Placental encapsulation

Placental encapsulation is gaining increasing interest from women as they consider their options for their placenta after birth. Essentially, when a woman births her placenta, there are three options available:

  1. Disposing of the placenta at the hospital or via their midwife if birthing at home
  2. Planting the placenta deep under the group, perhaps under a tree
  3. Consuming the placenta.

This third option is the most controversial, attracting much interest from women and health professionals alike.  Why would you consume the placenta?  And how would you consume it?

There are three ways to consume the placenta:

  1. Cut the placenta into very small tablet-sized chunks that can be frozen.  Consume small chunks (frozen), or swallow small chunks of the placenta in its raw and non-frozen state.
  2. Cook the placenta in (eg) a stew or casserole
  3. Encapsulating the placenta

Of all the options for consuming the placenta, it is this third option – encapsulation – that attracts much attention.

Encapsulation means dehydrating the placenta, grinding it to a powder, and then placing that powder into capsules that can be consumed.

Consumption of the placenta is thought to have many benefits such as a reduction in the incidence of postnatal depression, minimisation of postnatal blood loss, regulation of hormones, boosting of iron levels, increased milk production and less fatigue postnatally.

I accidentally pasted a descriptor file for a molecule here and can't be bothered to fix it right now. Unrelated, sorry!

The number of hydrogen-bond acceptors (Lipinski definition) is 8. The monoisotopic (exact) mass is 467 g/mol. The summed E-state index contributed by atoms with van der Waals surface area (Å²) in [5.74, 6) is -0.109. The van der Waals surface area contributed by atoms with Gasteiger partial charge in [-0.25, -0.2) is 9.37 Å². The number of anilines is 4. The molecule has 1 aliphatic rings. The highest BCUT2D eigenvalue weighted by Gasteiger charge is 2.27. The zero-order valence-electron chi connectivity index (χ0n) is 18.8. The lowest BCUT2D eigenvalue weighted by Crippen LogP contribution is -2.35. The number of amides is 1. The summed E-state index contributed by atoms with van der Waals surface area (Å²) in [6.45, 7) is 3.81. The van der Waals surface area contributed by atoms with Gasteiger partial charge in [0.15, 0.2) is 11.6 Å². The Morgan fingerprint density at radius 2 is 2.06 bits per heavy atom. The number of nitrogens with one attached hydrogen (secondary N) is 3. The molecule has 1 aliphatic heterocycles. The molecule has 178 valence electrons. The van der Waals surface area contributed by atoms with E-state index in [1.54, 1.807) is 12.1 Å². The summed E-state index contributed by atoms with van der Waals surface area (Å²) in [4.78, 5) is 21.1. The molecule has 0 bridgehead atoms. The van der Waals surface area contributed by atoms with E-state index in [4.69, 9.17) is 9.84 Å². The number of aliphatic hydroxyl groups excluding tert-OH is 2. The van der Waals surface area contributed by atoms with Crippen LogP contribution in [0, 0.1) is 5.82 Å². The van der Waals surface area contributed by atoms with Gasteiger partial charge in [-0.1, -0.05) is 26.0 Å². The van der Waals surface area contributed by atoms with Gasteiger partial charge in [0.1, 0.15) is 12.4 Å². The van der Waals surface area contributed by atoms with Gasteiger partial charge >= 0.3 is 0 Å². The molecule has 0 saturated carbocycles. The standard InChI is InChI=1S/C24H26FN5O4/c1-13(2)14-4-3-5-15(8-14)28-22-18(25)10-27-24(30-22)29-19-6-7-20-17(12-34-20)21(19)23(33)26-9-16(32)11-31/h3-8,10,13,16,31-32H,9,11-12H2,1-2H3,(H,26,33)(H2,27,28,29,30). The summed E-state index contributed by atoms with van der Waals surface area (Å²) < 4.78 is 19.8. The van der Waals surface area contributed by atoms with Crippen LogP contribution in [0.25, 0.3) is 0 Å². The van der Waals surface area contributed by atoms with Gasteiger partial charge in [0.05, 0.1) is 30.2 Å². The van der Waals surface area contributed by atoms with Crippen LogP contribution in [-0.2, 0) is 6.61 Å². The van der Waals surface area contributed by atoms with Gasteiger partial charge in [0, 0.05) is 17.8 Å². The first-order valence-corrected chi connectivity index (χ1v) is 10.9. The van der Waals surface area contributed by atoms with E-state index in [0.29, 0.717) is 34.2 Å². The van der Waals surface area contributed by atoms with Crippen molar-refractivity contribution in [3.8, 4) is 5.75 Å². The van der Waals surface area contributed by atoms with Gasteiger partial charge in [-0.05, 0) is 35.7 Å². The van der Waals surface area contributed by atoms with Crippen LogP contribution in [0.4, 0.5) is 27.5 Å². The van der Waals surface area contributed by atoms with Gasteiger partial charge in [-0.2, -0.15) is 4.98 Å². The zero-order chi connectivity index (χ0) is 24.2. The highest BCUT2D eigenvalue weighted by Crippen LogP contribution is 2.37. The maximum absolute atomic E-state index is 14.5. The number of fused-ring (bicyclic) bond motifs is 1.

Now, a small study has been done in Las Vegas that suggests that some of these benefits may be experienced by the majority of women who consume their placenta.

I remain slightly sceptical of the purported benefits because the cohort of women who are most likely to consume their placentas are also the cohort of women who are most likely to be motivated to have a positive birth and breastfeeding experience (therefore experiencing the purported benefits of placentophagy) and are also the cohort of women who are likely to be cared for by private midwives, and we know that women cared for in this way are highly unlikely to experience postnatal depression, breastfeeding issues and the types of birth interventions that lead to excessive blood loss after birth.

All of that said, placentophagy is not harmful, and may well contain the purported benefits.  I think that the study results are very encouraging and would love to read a randomised controlled trial on placentophagy.

Learn more about private midwifery care and antenatal shared care